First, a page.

White House committed to anti-Russian sanctions - spokesperson

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According to Politico, a senior administration official stated that the "White House is concerned that the legislation would tie its hands on U.S. -Russia relations".

The Senate on June 15 voted 98-2 to pass the legislation, which will now be sent to the House of Representatives for approval before being sent to Trump for his signature.

The only two votes against the Russia-Iran sanctions deal came from GOP Sens.

Finally, it provides that no sanctions can be lifted by the President without Congressional review.

The Russian provisions would add people involved in the alleged Russian hacking attacks on the United States election to the sanctions list and impose penalties for delivery of weapons to the Syrian regime, hitting areas of the Russian economy such as mining and the energy sector. The Trump administration had considered lifting Russian sanctions in the past, and Secretary of State Rex Tillerson opposed the new legislation, worrying it could hurt the US' ability to have a "constructive dialogue" with Russia.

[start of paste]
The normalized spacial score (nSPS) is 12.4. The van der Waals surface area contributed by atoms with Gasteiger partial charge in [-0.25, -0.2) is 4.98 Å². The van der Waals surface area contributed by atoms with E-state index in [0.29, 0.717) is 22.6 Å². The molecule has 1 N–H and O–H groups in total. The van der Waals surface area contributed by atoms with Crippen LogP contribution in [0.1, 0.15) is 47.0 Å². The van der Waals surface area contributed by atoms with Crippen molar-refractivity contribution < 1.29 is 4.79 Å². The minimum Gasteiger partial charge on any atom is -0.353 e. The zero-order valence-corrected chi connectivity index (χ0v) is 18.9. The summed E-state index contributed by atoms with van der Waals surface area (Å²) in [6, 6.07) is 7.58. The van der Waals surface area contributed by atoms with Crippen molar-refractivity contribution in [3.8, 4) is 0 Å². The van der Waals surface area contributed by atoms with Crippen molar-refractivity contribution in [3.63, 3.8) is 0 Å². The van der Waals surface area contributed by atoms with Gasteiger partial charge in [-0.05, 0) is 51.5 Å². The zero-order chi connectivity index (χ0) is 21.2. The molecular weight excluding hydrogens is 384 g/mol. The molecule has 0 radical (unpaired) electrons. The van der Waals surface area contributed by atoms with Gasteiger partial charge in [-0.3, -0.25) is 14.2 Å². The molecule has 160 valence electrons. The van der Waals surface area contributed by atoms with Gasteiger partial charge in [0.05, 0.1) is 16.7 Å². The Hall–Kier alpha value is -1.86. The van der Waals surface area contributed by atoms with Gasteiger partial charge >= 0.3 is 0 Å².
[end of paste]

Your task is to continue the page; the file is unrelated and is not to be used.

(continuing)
Dan Fried, who retired in February as coordinator for sanctions policy at the State Department, told Yahoo News that there was "serious consideration" by the Trump White House to "unilaterally rescind the sanctions".

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"This is a very, very strong piece of legislation", Senate Foreign Relations Committee chairman Bob Corker said on the Senate floor.

"What I wouldn't want to do is close the channels off", Tillerson told a Senate committee.

"We will keep them in place until Moscow fully honors its commitment to resolve the crisis in Ukraine", Sanders said. The State Department has said that talks are ongoing with Russian Federation over the possible return of the compounds, underscoring the Trump administration's interest in securing more cooperation from Moscow in ending the Syrian civil war.

"I called over myself yesterday and just shared some thoughts with them". The first was a technical change that the sanctions would not apply to NASA and commercial space launches, as Russian rocket engines are used for the American Atlas V and Antares rockets.

In another challenge to Trump's foreign policy, the measure also "reaffirm the strategic importance" of North Atlantic Treaty Organisation.

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